The same thing with others options, and the same thing with pure futures contract. And that should be less than the injection rate. The same thing with withdrawal rate, right? I mean, it's a similar consideration.

Now, maximum capacity constraints, it tells me that if I start with this inventory in my tank at time 0, and this is basically how much I will get at any time I, for any months I, that's how much I will have in my tank by that time I. You have to believe me, because it's not a trivial thing. But the same thing with minimum constraints.

What you really have to understand, that unknowns are x, y, z, v, and unfortunately, omega is also unknown. Omega is just-- it's basically these are the volumes. This is the kind of control variable-- the price.

And the price can be-- the spread can be positive, can be negative, can be 0. And this is becoming a very ugly, non-linear problem, very quickly-- very big. So you have a lot of variables.

For two years, you have, what, 12 times 11, which is 132. Let me just-- no, 24. I'm sorry. It's 24 times 23, so it's 12 times-- so it's a big number of variables, plus an equally big number of constraints, and the constraints are non-linear. So the problem is pretty hard.

I leave it up to you to decide how to solve it. That's why they take optimization courses here. I can suggest that there are several approaches people would take.

There's approximation, where this problem is approximated, let's say by linear programming, or quadratic programming, or whatever you want. You can do it through Monte-Carlo simulations. Or there is an interesting approach through the stochastic control. I recommend you a paper by Carmona and Ludkovski, exactly how to do this-- how to make a decision of injecting oil or withdrawing oil based on the stochastic control, stochastic optimization methodology. But it is quite an interesting paper.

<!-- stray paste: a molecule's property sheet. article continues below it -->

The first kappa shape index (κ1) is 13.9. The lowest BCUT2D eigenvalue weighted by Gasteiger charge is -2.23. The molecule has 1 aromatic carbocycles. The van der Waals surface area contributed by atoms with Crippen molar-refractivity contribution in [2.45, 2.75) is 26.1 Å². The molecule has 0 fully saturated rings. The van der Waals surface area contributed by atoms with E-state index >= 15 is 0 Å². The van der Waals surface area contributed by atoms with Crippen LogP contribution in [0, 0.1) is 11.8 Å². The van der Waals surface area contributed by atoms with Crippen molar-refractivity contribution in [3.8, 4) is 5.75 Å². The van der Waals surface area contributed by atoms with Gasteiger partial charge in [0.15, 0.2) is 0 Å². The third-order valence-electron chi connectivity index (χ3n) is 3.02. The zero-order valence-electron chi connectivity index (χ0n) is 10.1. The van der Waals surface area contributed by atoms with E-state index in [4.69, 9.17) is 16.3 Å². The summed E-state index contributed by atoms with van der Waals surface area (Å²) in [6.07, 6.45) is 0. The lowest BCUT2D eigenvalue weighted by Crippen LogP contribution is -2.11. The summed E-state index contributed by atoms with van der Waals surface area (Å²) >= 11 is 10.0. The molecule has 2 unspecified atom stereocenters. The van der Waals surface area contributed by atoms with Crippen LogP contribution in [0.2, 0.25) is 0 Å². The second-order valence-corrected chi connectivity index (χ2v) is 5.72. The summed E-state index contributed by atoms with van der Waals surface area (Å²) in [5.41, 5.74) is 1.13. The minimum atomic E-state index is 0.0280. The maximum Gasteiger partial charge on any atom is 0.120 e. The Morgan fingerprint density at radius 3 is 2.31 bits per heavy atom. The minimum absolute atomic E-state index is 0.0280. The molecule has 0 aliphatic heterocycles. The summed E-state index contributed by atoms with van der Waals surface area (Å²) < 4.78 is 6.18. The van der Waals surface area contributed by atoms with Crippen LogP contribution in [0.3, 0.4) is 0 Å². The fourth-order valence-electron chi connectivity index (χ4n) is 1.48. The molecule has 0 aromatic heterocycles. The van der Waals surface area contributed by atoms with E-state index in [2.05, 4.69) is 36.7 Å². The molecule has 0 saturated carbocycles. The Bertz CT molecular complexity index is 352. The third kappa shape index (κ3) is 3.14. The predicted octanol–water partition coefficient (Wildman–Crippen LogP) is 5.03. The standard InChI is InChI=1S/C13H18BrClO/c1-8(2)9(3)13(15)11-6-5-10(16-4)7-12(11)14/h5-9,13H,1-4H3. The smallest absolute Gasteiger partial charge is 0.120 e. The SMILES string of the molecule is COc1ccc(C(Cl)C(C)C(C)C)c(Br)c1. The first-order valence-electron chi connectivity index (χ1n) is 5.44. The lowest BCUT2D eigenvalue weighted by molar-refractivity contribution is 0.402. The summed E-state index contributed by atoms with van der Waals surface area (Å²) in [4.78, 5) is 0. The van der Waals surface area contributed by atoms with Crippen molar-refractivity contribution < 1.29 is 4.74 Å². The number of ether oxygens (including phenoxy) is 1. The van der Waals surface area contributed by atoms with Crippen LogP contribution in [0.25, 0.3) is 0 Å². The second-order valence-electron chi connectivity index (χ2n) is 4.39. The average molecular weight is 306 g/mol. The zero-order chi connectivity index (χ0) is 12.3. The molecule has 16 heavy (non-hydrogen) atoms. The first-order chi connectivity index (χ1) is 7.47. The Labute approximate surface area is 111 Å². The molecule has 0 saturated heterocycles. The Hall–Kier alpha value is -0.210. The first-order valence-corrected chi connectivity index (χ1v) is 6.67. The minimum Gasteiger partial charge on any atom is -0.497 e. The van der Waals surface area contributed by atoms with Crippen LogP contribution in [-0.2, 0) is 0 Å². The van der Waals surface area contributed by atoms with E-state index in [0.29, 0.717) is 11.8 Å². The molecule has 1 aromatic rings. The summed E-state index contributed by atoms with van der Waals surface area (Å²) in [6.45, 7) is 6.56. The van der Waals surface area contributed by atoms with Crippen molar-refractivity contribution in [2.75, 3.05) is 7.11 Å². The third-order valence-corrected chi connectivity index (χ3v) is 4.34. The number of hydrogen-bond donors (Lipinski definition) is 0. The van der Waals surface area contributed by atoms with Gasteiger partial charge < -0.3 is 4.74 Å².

So either of these approaches can be used. And they are used, and give you sometimes different results, but you can [INAUDIBLE]. Any questions so far?

AUDIENCE: Is the stochastic control solution an optimal solution or exact solution? Is it giving the solution that the Monte-Carlo simulation's approximating?

PROFESSOR: Let me put it this way. None of these solutions is better, or pretty, or whatever, because of the parameters that go into the problem. And you can have the most precise methodology, but if your parameters are only 50% accurate, in reality, just all those parameters necessarily for Monte-Carlo simulations with stochastic control-- we really don't know what they are. We can only can guess through some implied market brand with volatility, and so on. And if you're wrong, you're wrong. Even your method can be absolutely precise.

I like it, because it's really very nice mathematics there. We personally don't do that. I'm not going to tell you what we're using, but we do something different. And our methodology is chosen to be robust.